With the jigs made, you're ready to cut joints. I use a '/2-in. dovetail bit with a 14° angle. The 1 in 4 pitch of 14° simplifies working out the dimensions of the joint. You can use a different bit, but study the relationships between dimensions shown in Fig. 4 to help with the other changes you'll need to make. (With the Vj-in. x 14° bit, you won't have to change anything.) With the taper of Vie in. per foot of my taper jig. I can use the same jigs for Va-in. boards, forming a joint up to 24 in. long. I make the joints 3/i* in. deep.

To rout the socket, first mark the position of the top

Scoring 7m in. deep before the full depth cut prevents tear-out
The micro-adjustment screw provides fine adjustment of the router fence.
To cut the tapered side of the pin piece, place the taper jig between the router-table fence and the pin jig.

edge of the pin board, as shown in Fig. 2. For Va-in. stock, the centerline for the router should be Vi» in. below this point. Lay out the centerline on the stock, and if the dovetail is to be through (not stopped) square the centerline around the front edge, so you'll still have a mark after the first cut. Use the spacer to position and clamp the square half the width of the router base from the centerline. If you want to stop the socket for a blind dovetail, mark a stop line on the guide piece of the square. With the router base against the square, rout the straight portion of the socket.

With the straight side of the socket cut, put the taper jig between the square and the front edge of the board. Be sure that it causes the square to angle in

FIG. 4: JOINT DIMENSIONS

FIG. 4: JOINT DIMENSIONS

Suggested joint dimensions

Suggested joint dimensions

the correct direction; normally the taper will be on the bottom edge of the socket. Use the spacer to position the square from the centerline at the front edge, and clamp the square in place. Now rout the tapered (bottom) edge of the socket.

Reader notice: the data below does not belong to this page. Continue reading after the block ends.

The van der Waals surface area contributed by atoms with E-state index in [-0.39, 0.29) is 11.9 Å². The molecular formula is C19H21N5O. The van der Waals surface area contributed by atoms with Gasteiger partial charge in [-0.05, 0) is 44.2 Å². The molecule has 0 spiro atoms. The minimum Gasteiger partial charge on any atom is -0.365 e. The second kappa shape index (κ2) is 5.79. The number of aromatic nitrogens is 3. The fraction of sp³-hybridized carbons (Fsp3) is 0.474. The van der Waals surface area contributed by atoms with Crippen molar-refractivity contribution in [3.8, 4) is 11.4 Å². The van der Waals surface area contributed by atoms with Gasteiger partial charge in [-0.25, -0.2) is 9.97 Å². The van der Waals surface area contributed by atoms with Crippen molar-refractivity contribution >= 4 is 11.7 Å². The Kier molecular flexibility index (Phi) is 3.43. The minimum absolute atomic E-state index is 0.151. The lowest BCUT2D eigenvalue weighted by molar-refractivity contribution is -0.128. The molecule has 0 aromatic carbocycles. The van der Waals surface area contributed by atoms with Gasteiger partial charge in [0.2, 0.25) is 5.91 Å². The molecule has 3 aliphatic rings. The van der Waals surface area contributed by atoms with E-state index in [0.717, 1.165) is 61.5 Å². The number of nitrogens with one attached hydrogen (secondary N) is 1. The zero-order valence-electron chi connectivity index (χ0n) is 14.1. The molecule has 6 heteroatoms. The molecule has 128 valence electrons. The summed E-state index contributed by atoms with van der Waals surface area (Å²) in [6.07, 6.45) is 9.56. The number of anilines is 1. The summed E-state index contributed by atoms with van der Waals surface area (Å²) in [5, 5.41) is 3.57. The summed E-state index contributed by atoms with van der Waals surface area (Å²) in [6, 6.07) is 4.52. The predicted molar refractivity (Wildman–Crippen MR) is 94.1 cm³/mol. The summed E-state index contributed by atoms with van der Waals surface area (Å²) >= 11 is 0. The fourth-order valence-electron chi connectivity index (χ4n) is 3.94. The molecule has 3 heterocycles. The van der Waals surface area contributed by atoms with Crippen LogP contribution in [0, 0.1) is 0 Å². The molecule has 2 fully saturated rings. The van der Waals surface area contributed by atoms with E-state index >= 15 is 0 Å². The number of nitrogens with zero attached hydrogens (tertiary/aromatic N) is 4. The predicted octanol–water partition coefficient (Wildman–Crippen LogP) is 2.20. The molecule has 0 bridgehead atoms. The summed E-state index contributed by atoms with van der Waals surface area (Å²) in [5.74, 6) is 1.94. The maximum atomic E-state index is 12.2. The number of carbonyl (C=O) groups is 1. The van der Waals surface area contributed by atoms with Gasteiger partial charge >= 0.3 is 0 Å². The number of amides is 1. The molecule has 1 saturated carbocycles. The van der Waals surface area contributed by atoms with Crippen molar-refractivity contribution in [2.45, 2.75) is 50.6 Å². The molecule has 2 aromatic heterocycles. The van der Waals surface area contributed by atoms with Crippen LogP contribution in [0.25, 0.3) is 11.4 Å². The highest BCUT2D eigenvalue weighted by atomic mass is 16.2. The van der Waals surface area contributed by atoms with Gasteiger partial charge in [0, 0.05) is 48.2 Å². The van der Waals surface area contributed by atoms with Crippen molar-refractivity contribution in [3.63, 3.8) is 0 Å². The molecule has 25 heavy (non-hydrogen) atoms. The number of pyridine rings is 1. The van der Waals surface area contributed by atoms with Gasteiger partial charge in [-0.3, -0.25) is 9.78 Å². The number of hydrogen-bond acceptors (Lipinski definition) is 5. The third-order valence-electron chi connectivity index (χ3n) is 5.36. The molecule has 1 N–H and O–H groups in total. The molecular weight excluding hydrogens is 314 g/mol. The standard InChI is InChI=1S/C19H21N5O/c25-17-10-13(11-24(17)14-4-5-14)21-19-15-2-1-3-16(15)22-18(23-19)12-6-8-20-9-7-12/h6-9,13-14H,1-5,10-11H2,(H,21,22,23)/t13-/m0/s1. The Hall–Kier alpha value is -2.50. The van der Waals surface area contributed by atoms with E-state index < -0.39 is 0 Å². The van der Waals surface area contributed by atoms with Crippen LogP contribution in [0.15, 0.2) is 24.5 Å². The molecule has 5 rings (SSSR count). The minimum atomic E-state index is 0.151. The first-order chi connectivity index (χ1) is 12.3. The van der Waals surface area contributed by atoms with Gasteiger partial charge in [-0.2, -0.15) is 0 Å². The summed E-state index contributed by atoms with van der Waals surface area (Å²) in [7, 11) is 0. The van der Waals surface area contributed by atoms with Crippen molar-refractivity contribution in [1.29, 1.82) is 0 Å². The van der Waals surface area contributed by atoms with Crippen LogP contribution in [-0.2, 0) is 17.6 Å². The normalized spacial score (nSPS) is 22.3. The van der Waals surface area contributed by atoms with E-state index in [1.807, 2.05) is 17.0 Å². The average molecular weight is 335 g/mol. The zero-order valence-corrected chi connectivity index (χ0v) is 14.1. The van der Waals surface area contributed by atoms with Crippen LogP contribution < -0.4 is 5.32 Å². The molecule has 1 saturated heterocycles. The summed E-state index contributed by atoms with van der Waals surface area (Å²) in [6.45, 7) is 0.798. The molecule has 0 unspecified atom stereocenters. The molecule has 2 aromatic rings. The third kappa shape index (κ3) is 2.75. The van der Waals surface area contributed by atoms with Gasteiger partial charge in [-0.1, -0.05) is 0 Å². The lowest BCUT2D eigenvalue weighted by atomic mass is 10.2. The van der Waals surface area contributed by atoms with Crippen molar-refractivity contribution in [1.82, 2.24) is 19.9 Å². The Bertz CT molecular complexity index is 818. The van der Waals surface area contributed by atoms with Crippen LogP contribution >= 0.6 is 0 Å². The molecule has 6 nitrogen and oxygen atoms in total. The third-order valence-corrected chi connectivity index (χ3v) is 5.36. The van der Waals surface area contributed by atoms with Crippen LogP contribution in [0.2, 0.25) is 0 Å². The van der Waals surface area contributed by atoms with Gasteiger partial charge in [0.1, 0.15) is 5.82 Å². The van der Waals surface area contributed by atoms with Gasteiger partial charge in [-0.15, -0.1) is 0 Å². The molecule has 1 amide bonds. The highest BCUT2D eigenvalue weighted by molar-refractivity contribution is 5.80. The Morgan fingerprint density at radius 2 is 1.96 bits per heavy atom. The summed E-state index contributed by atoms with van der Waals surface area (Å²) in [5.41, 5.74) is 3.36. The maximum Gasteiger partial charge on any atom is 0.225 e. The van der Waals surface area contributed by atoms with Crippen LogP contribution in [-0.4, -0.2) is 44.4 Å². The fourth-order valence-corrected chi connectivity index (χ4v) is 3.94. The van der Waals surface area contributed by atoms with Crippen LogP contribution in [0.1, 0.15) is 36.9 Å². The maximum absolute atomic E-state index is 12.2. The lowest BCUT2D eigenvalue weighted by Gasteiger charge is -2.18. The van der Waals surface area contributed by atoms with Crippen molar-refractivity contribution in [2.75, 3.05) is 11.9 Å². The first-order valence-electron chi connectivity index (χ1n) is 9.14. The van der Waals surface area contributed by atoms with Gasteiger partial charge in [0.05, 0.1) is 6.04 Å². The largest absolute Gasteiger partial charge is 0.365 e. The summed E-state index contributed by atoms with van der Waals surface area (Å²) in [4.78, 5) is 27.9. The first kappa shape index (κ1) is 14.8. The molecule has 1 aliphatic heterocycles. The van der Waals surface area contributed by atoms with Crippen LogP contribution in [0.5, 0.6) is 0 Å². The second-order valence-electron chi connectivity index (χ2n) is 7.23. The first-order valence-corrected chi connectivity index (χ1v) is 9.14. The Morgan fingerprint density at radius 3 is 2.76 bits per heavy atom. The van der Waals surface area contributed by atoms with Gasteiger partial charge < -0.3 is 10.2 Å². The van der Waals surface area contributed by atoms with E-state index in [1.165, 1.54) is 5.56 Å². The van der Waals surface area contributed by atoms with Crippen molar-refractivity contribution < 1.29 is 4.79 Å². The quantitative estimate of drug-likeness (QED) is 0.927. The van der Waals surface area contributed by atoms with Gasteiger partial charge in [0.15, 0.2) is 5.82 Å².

To cut the pins, mount the same dovetail bit in your router table, and adjust its height using the socket as a guide. Cutting slightly shallower is better than slightly deeper, so I use a .005-in. feeler gauge to position the bit slightly lower than the depth of the socket.

To prevent tear-out when routing the pins, I begin by scoring the stock. I do it by exposing the dovetail bit about l/\2 in. beyond the fence and taking a climb-cutting pass on both sides. (Climb cutting is when you feed the stock in the same direction as the cutter rotation. It is not normally done, because the cutter can grab the stock away from you. But just scoring the surface fibers to a depth of in. is quite safe.) Clamp the boards to the pin jig to keep them vertical. All the rest of the cuts can now be made against the rotation of the bit without tear-out problems.

Naturally the pins have to match the sockets, so they need a top (straight) side, a bottom (tapered) side, a front (narrow) end and a back (wide) end. Mark the sides of the pin boards that are to be tapered (usually the bottom sides) with an orientation mark as shown in Fig. 3 with the pointed end of the mark at the narrow end of the pin (usually the front edge of the stock). Be careful, it is easy to cut the pins incorrectly.